Lies, Spies & A Nobel Prize
NSA whistleblower Edward Snowden has been nominated for a Nobel Peace Prize for revealing some of the government’s most closely guarded secrets. Snowden was nominated by two Norwegian politicians, Baard Vegar Solhjell and Snorre Valen who stated that his revelations “contributed to a more stable and peaceful world order.”
Solhjell and Valen also said, “There is no doubt that the actions of Edward Snowden may have damaged the security interests of several nations in the short term” but that, “His actions have in effect led to the reintroduction of trust and transparency as a leading principle in global security policies.”
If he wins, Snowden would be amongst laureates such as Barack Obama, Woodrow Wilson, Theodore Roosevelt, Nelson Mandela, Jimmy Carter, Henry Kissinger, Mother Theresa, Lech Walesa, Elie Wiesel and many others.
More than anyone else in recent years, Snowden has revealed to the American public the depth of spying that goes on at the NSA. Records that Snowden unearthed showed an unprecedented amount of data that the institution collects on not only foreign government leaders such as Angela Merkel, but average citizens and their habits through the collection of metadata.
Snowden currently has temporary asylum in Russia, and recently stated that he would not return to the United States for fear that he would be unable to receive a fair trial. President Obama has declined to aggressively pursue the extradition of Snowden stating, “This is not exceptional from a legal perspective. I’m not going to have one case suddenly being elevated to the point where I have to do wheeling and dealing and trading.”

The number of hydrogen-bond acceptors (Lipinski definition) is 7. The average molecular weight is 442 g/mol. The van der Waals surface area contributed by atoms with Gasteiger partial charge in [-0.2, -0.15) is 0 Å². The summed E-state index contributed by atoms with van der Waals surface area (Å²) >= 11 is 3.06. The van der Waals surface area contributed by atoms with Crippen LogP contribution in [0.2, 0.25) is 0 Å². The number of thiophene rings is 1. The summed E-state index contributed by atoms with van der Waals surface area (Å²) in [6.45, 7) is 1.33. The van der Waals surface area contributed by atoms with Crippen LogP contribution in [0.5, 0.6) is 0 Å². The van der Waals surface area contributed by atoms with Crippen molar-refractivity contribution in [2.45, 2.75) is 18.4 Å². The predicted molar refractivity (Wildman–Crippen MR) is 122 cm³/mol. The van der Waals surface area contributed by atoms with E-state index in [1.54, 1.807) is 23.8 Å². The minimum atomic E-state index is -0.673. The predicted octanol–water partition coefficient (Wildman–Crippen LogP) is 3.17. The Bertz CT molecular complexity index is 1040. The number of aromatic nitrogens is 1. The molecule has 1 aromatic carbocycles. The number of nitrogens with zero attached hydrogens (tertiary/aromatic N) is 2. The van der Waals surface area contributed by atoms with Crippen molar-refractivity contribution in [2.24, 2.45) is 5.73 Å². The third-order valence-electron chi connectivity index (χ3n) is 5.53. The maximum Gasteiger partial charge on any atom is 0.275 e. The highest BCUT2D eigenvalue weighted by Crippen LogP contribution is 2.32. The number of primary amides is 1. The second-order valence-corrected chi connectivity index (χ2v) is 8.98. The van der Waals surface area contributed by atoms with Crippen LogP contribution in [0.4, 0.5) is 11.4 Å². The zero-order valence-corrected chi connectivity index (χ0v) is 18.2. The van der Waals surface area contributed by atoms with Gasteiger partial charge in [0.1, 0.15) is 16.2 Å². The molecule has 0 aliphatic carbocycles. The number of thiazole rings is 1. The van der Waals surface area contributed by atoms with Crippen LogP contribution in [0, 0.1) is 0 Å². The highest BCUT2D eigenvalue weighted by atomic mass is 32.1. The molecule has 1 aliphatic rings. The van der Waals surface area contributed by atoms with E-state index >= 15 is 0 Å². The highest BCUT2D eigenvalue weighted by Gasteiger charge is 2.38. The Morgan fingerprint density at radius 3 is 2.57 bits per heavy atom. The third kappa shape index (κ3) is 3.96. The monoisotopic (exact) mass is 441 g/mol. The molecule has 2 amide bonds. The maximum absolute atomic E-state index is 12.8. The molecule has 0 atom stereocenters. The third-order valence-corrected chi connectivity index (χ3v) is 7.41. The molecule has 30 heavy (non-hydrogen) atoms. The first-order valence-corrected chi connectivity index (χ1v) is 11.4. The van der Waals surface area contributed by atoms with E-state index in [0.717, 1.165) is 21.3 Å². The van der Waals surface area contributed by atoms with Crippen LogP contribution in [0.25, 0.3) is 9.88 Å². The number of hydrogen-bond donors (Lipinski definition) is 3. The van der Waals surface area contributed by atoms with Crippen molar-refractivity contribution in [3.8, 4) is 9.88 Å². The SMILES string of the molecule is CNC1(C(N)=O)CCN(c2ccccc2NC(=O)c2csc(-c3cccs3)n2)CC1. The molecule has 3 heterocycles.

The NSA has been rocked by allegations of warrantless searches. Senator Ron Wyden of Oregon recently questioned NSA Director James Clapper about the collection of data, pressing him to give answers about the agencies domestic surveillance activities.
“Can you tell us today whether any such searches have ever been conducted?” Wyden asked.
“Senator Wyden, I think, at a threat hearing, this would … I would prefer not to discuss this and have this as a separate subject. There are very complex legal issues here, I just don’t think this is the appropriate time or place,” Clapper said.
Clapper did major damage to his reputation in that hearing by apparently lying to congress in that session when he stated that the government did “not wittingly” collect data on Americans, a lie for which he would later apologize. Senator Rand Paul of Kentucky has repeatedly stated that the only way that someone like Snowden should receive punishment under the law is if Clapper does as well.
Six legislators led by Congressman Darrell Issa of California wrote a letter to President Barack Obama asking for Clapper’s resignation: “The continued role of James Clapper as director of national intelligence is incompatible with the goal of restoring trust in our security programs and ensuring the highest level of transparency” they wrote.
President Obama has declined to dismiss Clapper.